Epilepsy, stroke. Alzheimer's, traumatic brain injury, autism.
As different as they are, all neurological disorders have one thing in common: they strike at the core of our identity. They are also shockingly prevalent as a group: a 2007 report from the World Health Organization estimated that one billion people around the world suffer from some form of neurological disease.
Less than a generation ago there was little hope for treating most of these disorders, but we are now beginning to appreciate the brain's resilience and its capacity for renewal. We are acquiring new tools to illuminate neurological function and dysfunction; more scientists and clinicians are studying these disorders than ever before. We are, in short, on the cusp of a new era in biomedicine.
To meet this moment of opportunity, Texas Children's Hospital (TCH) and Baylor College of Medicine (BCM) conceived the Neurological Research Institute (NRI). Building on our considerable strengths in genetics, neuroscience, and pediatrics, NRI is carefully designed to foster collaboration among 30-40 basic faculty and clinician-scientists with the goal of developing treatments for childhood neurological diseases.
The Gordon and Mary Cain Pediatric Neurology Research Foundation funds epilepsy research programs at the Texas Children's Hospital in Houston, Texas.The labs are located within the Jan and Dan Duncan Neurological Research Institute (NRI) building. In 2010, extensive preclinical cellular and animal studies by Cain lab researchers culminated in the identification of a rapamycin analog, everolimus, as a potential therapy against severe epilepsy due to brain malformations in Tuberous Sclerosis Complex.
In a small FDA-approved clinical trial conducted at the Texas Children’s and Cincinnati Children’s Hospitals, it was demonstrated that most of the severely epileptic children treated with everolimus had significantly fewer seizures. Encouraged by those positive results, a much larger international clinical trial is now underway. Texas Children’s Hospital and Baylor College of Medicine are major sites for this trial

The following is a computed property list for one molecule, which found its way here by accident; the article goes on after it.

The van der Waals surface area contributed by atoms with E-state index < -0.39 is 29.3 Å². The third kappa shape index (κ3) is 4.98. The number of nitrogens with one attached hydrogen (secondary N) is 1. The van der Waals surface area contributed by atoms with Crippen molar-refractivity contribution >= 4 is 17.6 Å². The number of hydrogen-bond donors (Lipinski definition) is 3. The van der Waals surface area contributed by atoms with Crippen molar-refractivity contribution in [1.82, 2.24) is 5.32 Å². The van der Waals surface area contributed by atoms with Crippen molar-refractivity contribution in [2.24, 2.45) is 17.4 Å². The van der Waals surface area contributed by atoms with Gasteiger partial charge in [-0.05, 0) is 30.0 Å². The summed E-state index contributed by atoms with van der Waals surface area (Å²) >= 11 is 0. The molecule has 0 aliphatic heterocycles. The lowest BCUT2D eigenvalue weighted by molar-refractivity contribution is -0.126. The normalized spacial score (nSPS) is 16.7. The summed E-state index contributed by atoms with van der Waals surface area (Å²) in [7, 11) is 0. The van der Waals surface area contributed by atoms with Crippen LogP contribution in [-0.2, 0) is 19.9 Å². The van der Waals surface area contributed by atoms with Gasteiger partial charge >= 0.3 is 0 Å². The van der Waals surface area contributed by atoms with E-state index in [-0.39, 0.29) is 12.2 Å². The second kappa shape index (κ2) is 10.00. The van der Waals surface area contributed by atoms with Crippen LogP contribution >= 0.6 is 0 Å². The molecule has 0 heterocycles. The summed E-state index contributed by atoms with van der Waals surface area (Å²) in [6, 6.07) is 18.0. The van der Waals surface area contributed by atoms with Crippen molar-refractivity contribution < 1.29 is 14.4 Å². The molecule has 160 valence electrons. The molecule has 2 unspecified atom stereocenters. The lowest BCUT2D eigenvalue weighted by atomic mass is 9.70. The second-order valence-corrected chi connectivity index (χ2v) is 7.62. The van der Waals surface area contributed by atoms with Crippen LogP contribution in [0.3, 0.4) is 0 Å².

Several features of NRI catalyze progress in translational research:
The Texas Medical Center (TMC) is the largest in the world, and its institutions treat about 6 million patients each year. The 344,000 square foot silver-level LEED-certified NRI building, nestled in the heart of the TMC, relocates BCM and TCH researchers working on neurodevelopment and neurological diseases under one roof and provides space for us to recruit investigators with complementary areas of expertise.
NRI also physically links BCM and TCH to M.D. Anderson Cancer Center, where University of Texas collaborators lend strength in developmental biology and epigenetics. Most importantly, NRI's location adjacent to the hospitals fosters relationships between the lab and the clinic, which are integral to the translational research enterprise.
Different areas of expertise, common themes
The best way to break the grip of a particular discipline on the way a question is framed and answered is to concentrate on themes of importance to several disciplines. A number of NRI-sponsored programs such as monthly disease-specific seminar-dinners at nearby restaurants bring together faculty who might otherwise never encounter one another - and perhaps discover an unexpected commonality in their respective diseases of interest. These events form the hubs of a dynamic intellectual network in which ongoing conversations serve as mutual catalysts for creativity. We can't predict where the next insight will come from; we just know the insights will come.
Robust core services
At a time when too many medical schools are reducing their investment in basic research infrastructure, the NRI is enriching our environment by providing core labs to specifically support translational neuroscience research. Expertise in creating engineered mice, RNA in situ, neuropathology, slice and in vivo neurophysiology, neuroimaging, animal EEG, mouse behavior, bioinformatics, microscopy (confocal, two-photon and electron), and pharmacology/drug trial design are available to all NRI labs.
Researchers at BCM and TCH, with the support of six NIH institutes, the Howard Hughes Medical Institute, and several disease foundations, have long been at the forefront of understanding numerous neurological and developmental disorders. We discovered or co-discovered the genetic basis of Fragile X (A and E) syndromes, Angelman syndrome, Rett syndrome, myotonic dystrophy, Goltz syndrome, incontinentia pigmenti, several inherited ataxias, several inherited neuropathies, and numerous other neurological and neuropsychiatric syndromes. We have created animal models for many of these disorders, and we are already using some of them to develop therapeutic interventions.
The NRI simply makes the work faster, easier, and a lot more fun.